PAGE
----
Ireland: Wage subsidies, employer eligibility (COVID-19)

Ireland: Wage subsidies, employer eligibility

Irish Revenue in April 2020 issued updated guidance concerning a wage subsidy relief program that is intended to provide financial support to Irish companies affected by the coronavirus (COVID-19) pandemic.


Related content

The updated guidance specifically concerns employer eligibility and “Phase I” of the operational guidance, and clarifies wage subsidy relief measures announced in March 2020. Read TaxNewsFlash

Employer eligibility

In order to be eligible for the COVID-19-related wage subsidy, an employer must be able to demonstrate that its business will be significantly and adversely affected by COVID-19 in the second quarter of 2020, resulting in an inability to pay employee wages as normal. This was previously defined as a 25% reduction either in the turnover of the employer’s business or in customer orders being received by the employer during the period of 14 March 2020 to 30 June 2020. Prior guidance also noted that when the 25% reduction would not be met, this did not preclude eligibility to participate in the relief program when an alternative supporting basis could be demonstrated by the employer.

Irish Revenue’s most recent guidance is in response to a number of queries and issues raised by companies with regard to the eligibility criteria—particularly start-up companies, “single corporates” with business divisions affected by COVID-19, companies with large cash reserves, and employers within multinational group structures. The guidance is to apply equally to Irish branches of foreign entities, and includes the following:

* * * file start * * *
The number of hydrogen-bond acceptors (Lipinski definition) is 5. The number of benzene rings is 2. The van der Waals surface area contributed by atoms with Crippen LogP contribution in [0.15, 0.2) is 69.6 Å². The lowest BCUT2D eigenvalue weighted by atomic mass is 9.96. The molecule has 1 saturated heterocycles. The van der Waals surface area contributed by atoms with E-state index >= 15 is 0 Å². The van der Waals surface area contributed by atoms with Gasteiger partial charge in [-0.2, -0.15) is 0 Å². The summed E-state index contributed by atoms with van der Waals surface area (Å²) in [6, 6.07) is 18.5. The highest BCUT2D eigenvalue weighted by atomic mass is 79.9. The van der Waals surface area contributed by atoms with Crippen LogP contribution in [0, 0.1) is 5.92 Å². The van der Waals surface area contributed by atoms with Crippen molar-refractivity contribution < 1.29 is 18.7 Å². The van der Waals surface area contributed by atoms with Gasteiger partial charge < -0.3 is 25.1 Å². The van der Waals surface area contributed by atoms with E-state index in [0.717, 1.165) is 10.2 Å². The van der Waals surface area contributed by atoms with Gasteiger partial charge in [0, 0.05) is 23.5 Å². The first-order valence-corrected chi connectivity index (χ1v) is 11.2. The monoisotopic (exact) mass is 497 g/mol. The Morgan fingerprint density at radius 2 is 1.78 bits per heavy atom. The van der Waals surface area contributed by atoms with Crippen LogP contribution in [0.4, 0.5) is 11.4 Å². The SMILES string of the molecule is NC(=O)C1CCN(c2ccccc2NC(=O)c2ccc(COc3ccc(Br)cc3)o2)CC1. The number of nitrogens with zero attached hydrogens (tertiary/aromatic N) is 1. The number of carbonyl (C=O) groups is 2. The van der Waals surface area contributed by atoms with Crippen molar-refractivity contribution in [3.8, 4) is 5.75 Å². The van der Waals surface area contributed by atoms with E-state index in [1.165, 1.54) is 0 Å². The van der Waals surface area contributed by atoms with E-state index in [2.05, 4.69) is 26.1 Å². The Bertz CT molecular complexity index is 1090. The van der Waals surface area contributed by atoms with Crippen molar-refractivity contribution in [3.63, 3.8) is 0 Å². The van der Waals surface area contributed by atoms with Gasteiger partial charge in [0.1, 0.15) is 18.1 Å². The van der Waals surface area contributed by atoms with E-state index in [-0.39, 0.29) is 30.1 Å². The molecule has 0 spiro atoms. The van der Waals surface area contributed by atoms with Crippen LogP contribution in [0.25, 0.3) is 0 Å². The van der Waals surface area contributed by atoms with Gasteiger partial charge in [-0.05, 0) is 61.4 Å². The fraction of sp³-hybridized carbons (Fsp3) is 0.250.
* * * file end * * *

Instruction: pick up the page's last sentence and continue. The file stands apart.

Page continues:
• Assessing employer eligibility based on the decline in turnover or customer orders may occur at the level of a specific business division (rather than taking the whole company into consideration) when certain conditions are met.
  • When an employee is paid by a group company but working for another group company, the subsidy may be available to the payroll company regardless of whether it is eligible, when the group can show and provide supporting documentation that the employees concerned were—wholly or mainly (i.e., more than 50%)—employed in one or other of a group’s trading companies that is experiencing significant adverse trading consequences of COVID-19.
  • Additional illustrative guidance is provided on what test is to be applied in different sectors to determine the 25% decline in turnover or customer orders.
  • An alternative “reasonable basis” may be applied in instances when turnover or customer orders do not adequately demonstrate the significant negative economic disruption experienced by the business.
  • While there is no update with regard to whether employers are to assess cash reserves at a company or group-wide level, Irish Revenue stated that a company formally structured as a single entity generating income from both trade and non-trade activities must consider the accumulated cash reserves at the company level, including reserves derived from other investments not linked with the trade, when assessing the company’s ability to pay normal wages and normal outgoings fully.

Read an April 2020 report prepared by the KPMG member firm in Ireland

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